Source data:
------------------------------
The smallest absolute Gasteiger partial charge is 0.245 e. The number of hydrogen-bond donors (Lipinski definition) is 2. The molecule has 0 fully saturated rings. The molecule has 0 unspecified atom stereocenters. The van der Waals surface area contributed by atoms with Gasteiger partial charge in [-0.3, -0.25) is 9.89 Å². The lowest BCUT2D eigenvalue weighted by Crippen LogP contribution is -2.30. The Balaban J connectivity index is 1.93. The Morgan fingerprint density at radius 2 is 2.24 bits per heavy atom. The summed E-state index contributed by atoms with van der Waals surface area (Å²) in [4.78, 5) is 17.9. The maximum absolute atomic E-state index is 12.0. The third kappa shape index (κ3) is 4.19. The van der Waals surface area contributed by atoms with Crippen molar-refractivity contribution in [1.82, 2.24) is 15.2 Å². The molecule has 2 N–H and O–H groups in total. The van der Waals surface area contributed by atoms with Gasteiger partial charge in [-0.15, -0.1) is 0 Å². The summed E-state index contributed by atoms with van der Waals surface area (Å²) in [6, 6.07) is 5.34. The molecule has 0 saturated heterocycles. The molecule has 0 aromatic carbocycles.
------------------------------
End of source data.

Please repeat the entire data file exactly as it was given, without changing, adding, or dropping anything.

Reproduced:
The smallest absolute Gasteiger partial charge is 0.245 e. The number of hydrogen-bond donors (Lipinski definition) is 2. The molecule has 0 fully saturated rings. The molecule has 0 unspecified atom stereocenters. The van der Waals surface area contributed by atoms with Gasteiger partial charge in [-0.3, -0.25) is 9.89 Å². The lowest BCUT2D eigenvalue weighted by Crippen LogP contribution is -2.30. The Balaban J connectivity index is 1.93. The Morgan fingerprint density at radius 2 is 2.24 bits per heavy atom. The summed E-state index contributed by atoms with van der Waals surface area (Å²) in [4.78, 5) is 17.9. The maximum absolute atomic E-state index is 12.0. The third kappa shape index (κ3) is 4.19. The van der Waals surface area contributed by atoms with Crippen molar-refractivity contribution in [1.82, 2.24) is 15.2 Å². The molecule has 2 N–H and O–H groups in total. The van der Waals surface area contributed by atoms with Gasteiger partial charge in [-0.15, -0.1) is 0 Å². The summed E-state index contributed by atoms with van der Waals surface area (Å²) in [6, 6.07) is 5.34. The molecule has 0 saturated heterocycles. The molecule has 0 aromatic carbocycles.